So this painting was a decade long itch that I was finally able to scratch. And you know what? Fuck the haters. Who cares if this isn’t art or if it isn’t original or whatever else. I love it. I loved doing it. I’m going to do more of it. I wish I never stopped.
I always resented people’s assumption that because I’m an artist, I must know how to do _______. I considered myself an illustrator and little else, so when I was asked to do things like…design a business card or a logo, for example, I would bristle. That’s not what I did. That wasn’t my craft, my specialty. Nothing in color and on nothing but white paper — that was the old philosophy. And so I shied away from any project that didn’t fit that criteria, and then the assumption became that I was being modest. The truth was that I was frustrated. Afraid. I’m constantly terrified of not meeting expectations, especially my own. Unfortunately I also have a neurotic desire to be liked by everyone, so I’d eventually break down and do whatever it was they wanted.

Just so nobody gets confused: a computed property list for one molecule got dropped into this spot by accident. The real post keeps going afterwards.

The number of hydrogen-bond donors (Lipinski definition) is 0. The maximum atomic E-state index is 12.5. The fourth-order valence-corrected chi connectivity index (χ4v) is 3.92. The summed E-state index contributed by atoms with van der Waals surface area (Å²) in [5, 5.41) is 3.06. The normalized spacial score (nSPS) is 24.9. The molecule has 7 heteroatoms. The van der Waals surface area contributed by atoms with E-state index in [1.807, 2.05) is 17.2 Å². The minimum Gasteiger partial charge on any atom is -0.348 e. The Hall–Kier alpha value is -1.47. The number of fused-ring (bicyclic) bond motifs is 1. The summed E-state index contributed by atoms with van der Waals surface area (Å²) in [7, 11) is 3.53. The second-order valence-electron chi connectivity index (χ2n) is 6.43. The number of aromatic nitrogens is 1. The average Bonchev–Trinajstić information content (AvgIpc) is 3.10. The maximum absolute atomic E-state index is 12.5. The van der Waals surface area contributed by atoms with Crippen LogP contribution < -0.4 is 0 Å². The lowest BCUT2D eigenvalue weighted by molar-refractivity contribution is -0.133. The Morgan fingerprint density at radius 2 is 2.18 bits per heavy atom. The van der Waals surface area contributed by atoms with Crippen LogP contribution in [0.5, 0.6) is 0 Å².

And you know what? I really am kind of good at just about everything artsy fartsy. Really good, even. It may not come as easily as sketching Sailor Moon, but it DOES come.
I can’t say exactly when it happened, but somewhere along the way I started trusting that fact. If someone needed an artist for a project and it was something I didn’t know how to do or have never done before, I just Googled the shit out of it and practiced enough to feel confident, then I’d go out and do it (and ideally make money). It’s been working for me thus far, case in point…the door.
I was asked to paint a decorative door. After a bit of brainstorming, the client and I both decided it would be really cool to have the door look like a panel of tile in the same room.
Even as we were talking about it I began to worry. I had a feeling Google might not have the greatest recommendations to the search query of, “how to paint a door to look like marble but not really marble more like cloudy, colored tile.” But I smiled and nodded and tried to trust that I would figure it out.
Thanks to my resourceful husband, I got a door to practice on. With the help of a coworker who worked for Sherwin Williams for years, I got some paint color suggestions to try out. And then Google scraped up a few different tutorials involving cheesecloth and feathers, so I was good to go.